Now it’s 3pm and I’m on the beach at nearby Aigues-Mortes. It won’t be dark until 10pm, quite the novelty for someone from Brisbane! I’m on a sunlounger, under an umbrella, with a waiter offering me a drink. This time, I opt for a juice d’orange.

At 5pm I’m in a café in Nimes just metres from a 2000-year-old Roman amphitheatre. Christians and lions once “met” inside these walls. The history is breathtaking. I down a pint of lager. On the way back to Calvisson, I pick up a couple of baguettes (or as we would say, “French sticks”). These are consumed with a dozen cheeses, sensational rosemary-dipped olives and a bottle of wine – this time a merlot – again from the local winery.

It’s 8.30pm and we’re at a street party thrown by the “high quarter” of the village. It was still light as we walked the 300 metres to a covered market square where 100 or so locals are eating and drinking at three long rows of trestle tables. The Howsons don’t speak any French but, in no time, Nikki and I are in a Conga line. And leading the celebrations, dancing next to the DJ on a stage too small for the two of them, is the barman Roget! He is the life of this party and of the village!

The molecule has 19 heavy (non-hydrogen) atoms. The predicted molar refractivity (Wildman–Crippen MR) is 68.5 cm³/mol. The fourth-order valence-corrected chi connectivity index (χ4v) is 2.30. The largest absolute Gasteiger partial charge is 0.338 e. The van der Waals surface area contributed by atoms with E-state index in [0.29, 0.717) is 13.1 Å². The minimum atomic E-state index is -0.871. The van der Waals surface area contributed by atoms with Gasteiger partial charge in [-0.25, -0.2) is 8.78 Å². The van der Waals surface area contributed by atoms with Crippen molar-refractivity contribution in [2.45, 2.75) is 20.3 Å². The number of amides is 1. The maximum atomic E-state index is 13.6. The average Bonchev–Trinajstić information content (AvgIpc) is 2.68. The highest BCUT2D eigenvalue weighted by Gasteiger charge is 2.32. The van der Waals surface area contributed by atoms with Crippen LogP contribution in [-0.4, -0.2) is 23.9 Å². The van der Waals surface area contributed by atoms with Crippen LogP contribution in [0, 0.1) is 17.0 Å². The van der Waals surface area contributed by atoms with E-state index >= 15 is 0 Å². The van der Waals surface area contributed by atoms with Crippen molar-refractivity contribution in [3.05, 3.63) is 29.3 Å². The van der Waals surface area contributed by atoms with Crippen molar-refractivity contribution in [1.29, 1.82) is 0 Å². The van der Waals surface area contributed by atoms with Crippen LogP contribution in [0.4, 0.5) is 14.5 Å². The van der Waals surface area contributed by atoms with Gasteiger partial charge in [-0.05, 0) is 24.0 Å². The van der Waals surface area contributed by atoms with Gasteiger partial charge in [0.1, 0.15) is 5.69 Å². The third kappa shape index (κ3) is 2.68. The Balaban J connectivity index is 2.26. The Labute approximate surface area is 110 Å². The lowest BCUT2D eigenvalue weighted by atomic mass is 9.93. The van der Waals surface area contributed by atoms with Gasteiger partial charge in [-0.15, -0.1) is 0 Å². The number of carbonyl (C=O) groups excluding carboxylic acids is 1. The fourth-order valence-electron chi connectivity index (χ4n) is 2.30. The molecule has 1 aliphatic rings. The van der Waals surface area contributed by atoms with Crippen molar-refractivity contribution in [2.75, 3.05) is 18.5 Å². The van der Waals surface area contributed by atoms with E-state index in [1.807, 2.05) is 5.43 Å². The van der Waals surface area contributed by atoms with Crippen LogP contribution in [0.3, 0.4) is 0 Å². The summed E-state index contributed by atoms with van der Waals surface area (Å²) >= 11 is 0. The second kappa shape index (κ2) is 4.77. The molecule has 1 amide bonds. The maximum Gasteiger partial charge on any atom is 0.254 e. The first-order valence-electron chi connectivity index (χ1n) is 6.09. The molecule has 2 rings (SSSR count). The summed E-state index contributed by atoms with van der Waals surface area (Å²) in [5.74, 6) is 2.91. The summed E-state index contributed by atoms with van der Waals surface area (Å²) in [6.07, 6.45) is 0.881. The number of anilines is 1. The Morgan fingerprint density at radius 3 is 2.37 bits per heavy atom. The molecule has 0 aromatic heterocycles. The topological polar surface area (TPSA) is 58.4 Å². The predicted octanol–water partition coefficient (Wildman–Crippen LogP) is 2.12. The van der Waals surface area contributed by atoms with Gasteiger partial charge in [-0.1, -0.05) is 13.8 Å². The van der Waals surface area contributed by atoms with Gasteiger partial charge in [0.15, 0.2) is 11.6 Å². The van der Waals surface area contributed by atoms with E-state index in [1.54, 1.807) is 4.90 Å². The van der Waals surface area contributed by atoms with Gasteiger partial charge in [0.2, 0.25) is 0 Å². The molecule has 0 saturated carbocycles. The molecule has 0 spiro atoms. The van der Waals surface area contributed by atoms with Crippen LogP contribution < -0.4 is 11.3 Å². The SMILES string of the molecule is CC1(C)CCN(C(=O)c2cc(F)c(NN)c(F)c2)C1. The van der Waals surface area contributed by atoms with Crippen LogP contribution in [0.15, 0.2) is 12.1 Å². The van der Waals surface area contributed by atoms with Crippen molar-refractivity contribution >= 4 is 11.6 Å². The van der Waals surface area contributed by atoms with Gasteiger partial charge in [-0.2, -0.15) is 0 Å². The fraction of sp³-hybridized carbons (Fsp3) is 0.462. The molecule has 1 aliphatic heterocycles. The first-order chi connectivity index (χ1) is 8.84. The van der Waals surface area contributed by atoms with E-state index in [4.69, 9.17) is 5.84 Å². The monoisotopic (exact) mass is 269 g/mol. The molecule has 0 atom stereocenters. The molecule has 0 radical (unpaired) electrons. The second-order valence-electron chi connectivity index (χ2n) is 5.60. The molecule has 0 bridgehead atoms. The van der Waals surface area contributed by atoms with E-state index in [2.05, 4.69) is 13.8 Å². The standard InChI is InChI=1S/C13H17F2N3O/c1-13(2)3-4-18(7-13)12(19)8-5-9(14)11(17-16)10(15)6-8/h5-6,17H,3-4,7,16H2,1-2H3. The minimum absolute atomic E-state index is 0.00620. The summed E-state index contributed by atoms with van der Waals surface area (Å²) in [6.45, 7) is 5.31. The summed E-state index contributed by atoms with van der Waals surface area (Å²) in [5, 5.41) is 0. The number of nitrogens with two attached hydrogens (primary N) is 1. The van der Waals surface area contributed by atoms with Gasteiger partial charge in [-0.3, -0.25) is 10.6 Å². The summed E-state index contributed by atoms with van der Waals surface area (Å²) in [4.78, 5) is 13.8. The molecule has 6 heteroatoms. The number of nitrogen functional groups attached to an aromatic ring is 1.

It’s 11pm and this time I’m writing at the dining table in mum’s kitchen. Again, glass of wine in hand while Nikki contemplates a gin and tonic to finish off the night. At this time of year, there’s something happening every day in Calvisson. Last night, it was a bonfire – with tapas and wine – to celebrate St John. Tomorrow, we’re invited to a luncheon and a dinner. That’s after we’ve been to the fresh produce market in the morning. Frankly, I don’t know how all these writers find the time to put pen to paper (or finger to keyboard). There are too many olives to eat. And is that another cork being opened? Sorry, must go…

Monday, June 20, 2011

Bmag June 21st 2011 - Trivia night terror